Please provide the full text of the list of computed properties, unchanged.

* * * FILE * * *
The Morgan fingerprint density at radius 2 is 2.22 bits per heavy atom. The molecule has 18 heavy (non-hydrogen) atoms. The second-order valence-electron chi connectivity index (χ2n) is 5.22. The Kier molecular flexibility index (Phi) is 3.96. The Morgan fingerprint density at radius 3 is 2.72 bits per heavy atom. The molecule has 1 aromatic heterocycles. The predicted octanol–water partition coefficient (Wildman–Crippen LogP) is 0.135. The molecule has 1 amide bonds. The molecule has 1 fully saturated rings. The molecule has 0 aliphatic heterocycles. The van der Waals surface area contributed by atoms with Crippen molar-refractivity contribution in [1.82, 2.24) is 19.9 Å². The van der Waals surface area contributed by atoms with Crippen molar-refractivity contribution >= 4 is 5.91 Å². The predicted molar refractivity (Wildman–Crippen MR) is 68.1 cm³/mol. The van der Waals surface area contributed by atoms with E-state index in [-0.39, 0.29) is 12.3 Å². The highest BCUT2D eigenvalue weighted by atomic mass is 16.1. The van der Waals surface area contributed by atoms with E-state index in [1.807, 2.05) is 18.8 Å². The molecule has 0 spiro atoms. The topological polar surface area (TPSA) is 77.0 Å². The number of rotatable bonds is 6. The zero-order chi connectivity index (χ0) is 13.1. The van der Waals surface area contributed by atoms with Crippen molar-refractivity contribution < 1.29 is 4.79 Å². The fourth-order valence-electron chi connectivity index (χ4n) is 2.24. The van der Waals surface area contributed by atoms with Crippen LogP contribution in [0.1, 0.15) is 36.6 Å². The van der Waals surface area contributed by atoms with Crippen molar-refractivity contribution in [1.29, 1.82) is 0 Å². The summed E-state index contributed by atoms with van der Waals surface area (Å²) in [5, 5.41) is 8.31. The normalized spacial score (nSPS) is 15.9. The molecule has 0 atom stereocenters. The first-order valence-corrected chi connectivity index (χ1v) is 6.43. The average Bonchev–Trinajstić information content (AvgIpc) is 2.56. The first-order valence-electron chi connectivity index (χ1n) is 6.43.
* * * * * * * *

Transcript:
The Morgan fingerprint density at radius 2 is 2.22 bits per heavy atom. The molecule has 18 heavy (non-hydrogen) atoms. The second-order valence-electron chi connectivity index (χ2n) is 5.22. The Kier molecular flexibility index (Phi) is 3.96. The Morgan fingerprint density at radius 3 is 2.72 bits per heavy atom. The molecule has 1 aromatic heterocycles. The predicted octanol–water partition coefficient (Wildman–Crippen LogP) is 0.135. The molecule has 1 amide bonds. The molecule has 1 fully saturated rings. The molecule has 0 aliphatic heterocycles. The van der Waals surface area contributed by atoms with Crippen molar-refractivity contribution in [1.82, 2.24) is 19.9 Å². The van der Waals surface area contributed by atoms with Crippen molar-refractivity contribution >= 4 is 5.91 Å². The predicted molar refractivity (Wildman–Crippen MR) is 68.1 cm³/mol. The van der Waals surface area contributed by atoms with E-state index in [-0.39, 0.29) is 12.3 Å². The highest BCUT2D eigenvalue weighted by atomic mass is 16.1. The van der Waals surface area contributed by atoms with E-state index in [1.807, 2.05) is 18.8 Å². The molecule has 0 spiro atoms. The topological polar surface area (TPSA) is 77.0 Å². The number of rotatable bonds is 6. The zero-order chi connectivity index (χ0) is 13.1. The van der Waals surface area contributed by atoms with Crippen molar-refractivity contribution < 1.29 is 4.79 Å². The fourth-order valence-electron chi connectivity index (χ4n) is 2.24. The van der Waals surface area contributed by atoms with Crippen LogP contribution in [0.1, 0.15) is 36.6 Å². The van der Waals surface area contributed by atoms with Crippen molar-refractivity contribution in [1.29, 1.82) is 0 Å². The summed E-state index contributed by atoms with van der Waals surface area (Å²) in [5, 5.41) is 8.31. The normalized spacial score (nSPS) is 15.9. The molecule has 0 atom stereocenters. The first-order valence-corrected chi connectivity index (χ1v) is 6.43. The average Bonchev–Trinajstić information content (AvgIpc) is 2.56. The first-order valence-electron chi connectivity index (χ1n) is 6.43.